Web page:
The Temiya Jataka Opera!

Peter Skilling recently told me about an opera based upon the story of the Bodhisatta’s life as Prince Temiya (found as Jataka number 538 in the Pali collection and also known as the Mugapakkha Jataka). The opera is called The Silent Prince and can be seen in Bangkok in June. It is the creation of Thai-American composer Somtow and stars an international cast – more information and a clip can be found here and a review of the December preview with some pictures here.

The basic story of the Temiya Jataka is that of a prince, Temiya, who is the Buddha in a past life. He does not wish to become king as he knows that this will necessarily involve violence and thus a bad rebirth. So he pretends to be deaf, dumb and crippled, sitting motionless in silence throughout his childhood, despite people’s best efforts to provoke a movement or sound. The climactic moment comes when his father has finally given up on him and sent him out of the city to be buried. While the charioteer is busy digging a hole, Temiya gets off his chariot, stretches, then picks the chariot up and spins it over his head. (This image of the Bodhisatta holding the chariot over his head is depicted in many temple murals and manuscript illustrations in Thailand and elsewhere.) He then converts the charioteer and renounces to practice meditation in the forest.

The story is certainly dramatic enough for opera – the poor prince is subjected to all sorts of torments as a child, such as being refused food or left to sit in his own excrement, as well as being tempted by dancing girls – and the tension builds as he is taken off to be killed. The main challenge for the composer, as the website explains, is staging an opera in which the main character does not move (and certainly does not sing!) for the vast majority of the story. Somtow increases the drama of this situation by having the prince played by a male soprano singer, namely Jak Cholvijarn (who happens to also be a scholar of Buddhism). Throughout most of the opera Temiya sits in silent meditation, only revealing himself to be the Bodhisatta right at the end in his stunning voice.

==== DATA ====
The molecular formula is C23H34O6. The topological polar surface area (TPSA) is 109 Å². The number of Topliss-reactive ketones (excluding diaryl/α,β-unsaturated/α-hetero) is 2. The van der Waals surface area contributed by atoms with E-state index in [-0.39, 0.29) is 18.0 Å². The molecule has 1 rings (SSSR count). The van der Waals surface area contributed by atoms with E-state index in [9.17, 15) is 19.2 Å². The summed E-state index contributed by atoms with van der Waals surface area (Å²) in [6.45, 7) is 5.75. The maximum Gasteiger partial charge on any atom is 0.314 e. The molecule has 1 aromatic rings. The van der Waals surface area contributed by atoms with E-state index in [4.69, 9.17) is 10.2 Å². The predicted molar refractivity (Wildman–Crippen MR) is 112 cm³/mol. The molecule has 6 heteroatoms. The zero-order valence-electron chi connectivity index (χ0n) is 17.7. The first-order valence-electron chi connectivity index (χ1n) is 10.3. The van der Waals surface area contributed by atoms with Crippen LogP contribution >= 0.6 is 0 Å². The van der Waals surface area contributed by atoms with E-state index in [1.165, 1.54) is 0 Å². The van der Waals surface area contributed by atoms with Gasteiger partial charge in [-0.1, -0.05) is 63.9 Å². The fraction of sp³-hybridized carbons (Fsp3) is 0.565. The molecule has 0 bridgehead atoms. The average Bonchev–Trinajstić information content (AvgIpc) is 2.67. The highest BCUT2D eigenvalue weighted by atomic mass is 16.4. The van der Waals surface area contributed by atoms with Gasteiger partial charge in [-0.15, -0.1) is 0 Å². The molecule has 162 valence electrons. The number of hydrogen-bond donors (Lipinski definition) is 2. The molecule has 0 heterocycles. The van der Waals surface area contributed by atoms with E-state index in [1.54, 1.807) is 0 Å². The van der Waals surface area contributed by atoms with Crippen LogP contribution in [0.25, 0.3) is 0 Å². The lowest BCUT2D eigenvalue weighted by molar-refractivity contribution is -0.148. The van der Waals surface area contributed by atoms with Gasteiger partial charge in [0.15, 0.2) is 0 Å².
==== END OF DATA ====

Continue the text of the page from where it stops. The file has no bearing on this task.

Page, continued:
Oh if only Bangkok was a little closer to Edinburgh! I would so love to see the production myself.


About naomiappleton

I work in the Divinity School at the University of Edinburgh, where I research and teach subjects related to South and Southeast Asian religions.
This entry was posted in Buddhism, Jataka, Religious narrative. Bookmark the permalink.

One Response to The Temiya Jataka Opera!

  1. Pingback: The Silent Prince (again) | Naomi Appleton's blog

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